A French company, Airseas, has developed an 10,800-square-foot kite called Seawing that attaches to a ship’s bow with a cable and pulls the vessel along using wind power. The company’s aim is to help decarbonize the shipping industry, says CEO and co-founder Vincent Bernatets.

WATER Turning Tides

Orbital O2 has rotors measuring about 65 feet in diameter connected to legs that sink into the waves. Illustration: Kevin Hand

When placed underwater, turbines can harness kinetic energy from the natural rise and fall of ocean tides to generate electricity. But turbines placed on the seafloor are expensive to build and maintain. So Scottish company Orbital Marine Power designed a floating tidal turbine named Orbital O2.

The 236-foot-long turbine is anchored offshore near Scotland’s Orkney Islands, where a subsea cable connects it to the local grid. It can power around 2,000 U.K. homes and offset more than 2,400 tons of carbon annually. The company is focused on developing sites around the U.K. coastline and Europe, CEO Andrew Scott says, with an aim to deploy flotillas of tidal turbines. Future turbines will be anchored between about a mile and 3 miles offshore.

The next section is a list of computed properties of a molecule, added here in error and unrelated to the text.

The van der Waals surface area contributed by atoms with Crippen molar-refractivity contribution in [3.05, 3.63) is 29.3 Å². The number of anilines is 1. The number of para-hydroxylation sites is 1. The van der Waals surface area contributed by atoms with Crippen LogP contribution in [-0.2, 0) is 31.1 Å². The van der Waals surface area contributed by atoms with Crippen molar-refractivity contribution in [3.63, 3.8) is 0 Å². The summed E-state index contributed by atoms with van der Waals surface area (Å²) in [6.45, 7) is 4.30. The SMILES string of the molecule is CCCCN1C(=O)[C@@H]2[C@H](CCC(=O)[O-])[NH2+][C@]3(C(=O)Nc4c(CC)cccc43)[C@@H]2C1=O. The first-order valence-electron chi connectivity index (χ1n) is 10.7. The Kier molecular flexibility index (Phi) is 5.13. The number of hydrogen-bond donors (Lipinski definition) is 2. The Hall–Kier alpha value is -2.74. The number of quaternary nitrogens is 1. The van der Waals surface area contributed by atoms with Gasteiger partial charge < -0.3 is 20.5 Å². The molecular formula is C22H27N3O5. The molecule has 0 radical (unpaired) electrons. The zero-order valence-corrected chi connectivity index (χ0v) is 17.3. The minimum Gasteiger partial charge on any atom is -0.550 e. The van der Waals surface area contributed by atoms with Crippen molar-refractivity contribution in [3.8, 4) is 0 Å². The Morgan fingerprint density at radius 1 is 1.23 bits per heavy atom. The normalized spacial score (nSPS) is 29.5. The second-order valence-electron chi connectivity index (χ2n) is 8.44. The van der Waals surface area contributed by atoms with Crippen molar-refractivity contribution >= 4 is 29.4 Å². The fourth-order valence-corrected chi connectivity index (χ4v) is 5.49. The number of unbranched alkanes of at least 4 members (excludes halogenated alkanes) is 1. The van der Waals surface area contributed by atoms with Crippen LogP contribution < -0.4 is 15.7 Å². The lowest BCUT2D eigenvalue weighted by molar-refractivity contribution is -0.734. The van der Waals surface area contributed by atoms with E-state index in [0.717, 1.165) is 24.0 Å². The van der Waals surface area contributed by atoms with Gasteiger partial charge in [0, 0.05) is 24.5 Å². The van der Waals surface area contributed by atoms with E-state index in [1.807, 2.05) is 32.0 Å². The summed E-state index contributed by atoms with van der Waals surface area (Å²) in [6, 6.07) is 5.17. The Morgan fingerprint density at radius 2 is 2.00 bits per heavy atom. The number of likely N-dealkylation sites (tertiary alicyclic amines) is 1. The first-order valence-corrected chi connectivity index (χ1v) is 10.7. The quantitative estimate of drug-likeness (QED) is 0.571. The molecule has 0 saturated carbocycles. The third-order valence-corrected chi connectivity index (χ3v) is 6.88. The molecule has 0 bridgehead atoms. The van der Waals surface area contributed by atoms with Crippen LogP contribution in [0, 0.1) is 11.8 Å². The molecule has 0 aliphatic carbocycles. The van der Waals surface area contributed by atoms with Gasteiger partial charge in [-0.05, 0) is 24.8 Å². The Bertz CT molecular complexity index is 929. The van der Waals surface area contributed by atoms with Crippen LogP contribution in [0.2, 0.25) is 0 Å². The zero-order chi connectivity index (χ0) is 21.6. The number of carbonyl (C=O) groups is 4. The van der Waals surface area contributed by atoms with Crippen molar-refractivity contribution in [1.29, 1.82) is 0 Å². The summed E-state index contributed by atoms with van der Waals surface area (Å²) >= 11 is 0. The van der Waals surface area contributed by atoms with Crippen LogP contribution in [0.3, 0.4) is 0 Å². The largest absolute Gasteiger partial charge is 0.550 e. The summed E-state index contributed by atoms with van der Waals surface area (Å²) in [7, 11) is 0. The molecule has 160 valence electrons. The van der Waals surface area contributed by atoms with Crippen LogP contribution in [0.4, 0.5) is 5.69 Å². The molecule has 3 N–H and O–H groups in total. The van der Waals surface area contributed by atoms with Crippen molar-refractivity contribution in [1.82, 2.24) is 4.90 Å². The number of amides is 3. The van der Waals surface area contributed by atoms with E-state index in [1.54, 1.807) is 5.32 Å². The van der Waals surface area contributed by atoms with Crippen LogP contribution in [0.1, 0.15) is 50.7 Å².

Wave Energy

The floaters send pressurized hydraulic fluid to turn a generator that transfers power to the grid using existing transmission lines. Illustration: Kevin Hand

Eco Wave Power Ltd. is working on harnessing water power from the shore. The company has designed 10-foot-long floating devices attached to piers, jetties and existing marine structures. These floaters use the rising and falling movement of waves to generate electricity.

The technology requires less than two feet of water to produce energy, “so we can basically install everywhere and anywhere,” says CEO and co-founder Inna Braverman. If waves get too rough, the devices can lock in an upward position above the water line. The company opened a 100-kilowatt facility connected to the grid in Gibraltar in 2016 that will be refurbished and moved to Los Angeles within the next three months. It expects to connect another power station in Jaffa, Israel, to the local grid by midyear this year. Future projects include possible facilities in New Jersey, California and Portugal.

EARTH Geothermal Energy

Some geothermal power plants use wells drilled as deep as two or three miles into the Earth’s crust. Illustration: Kevin Hand

Heat left over from when Earth formed and from radioactive elements decaying inside the planet’s molten core permeates toward the crust, creating accessible wells of steam or hot water. Some geothermal power plants pipe that steam or water—between 300 and 700 degrees Fahrenheit—to the surface for use as direct heat. Other plants can also convert that heat into electricity. The hydrothermal resources are injected back into the ground after cooling.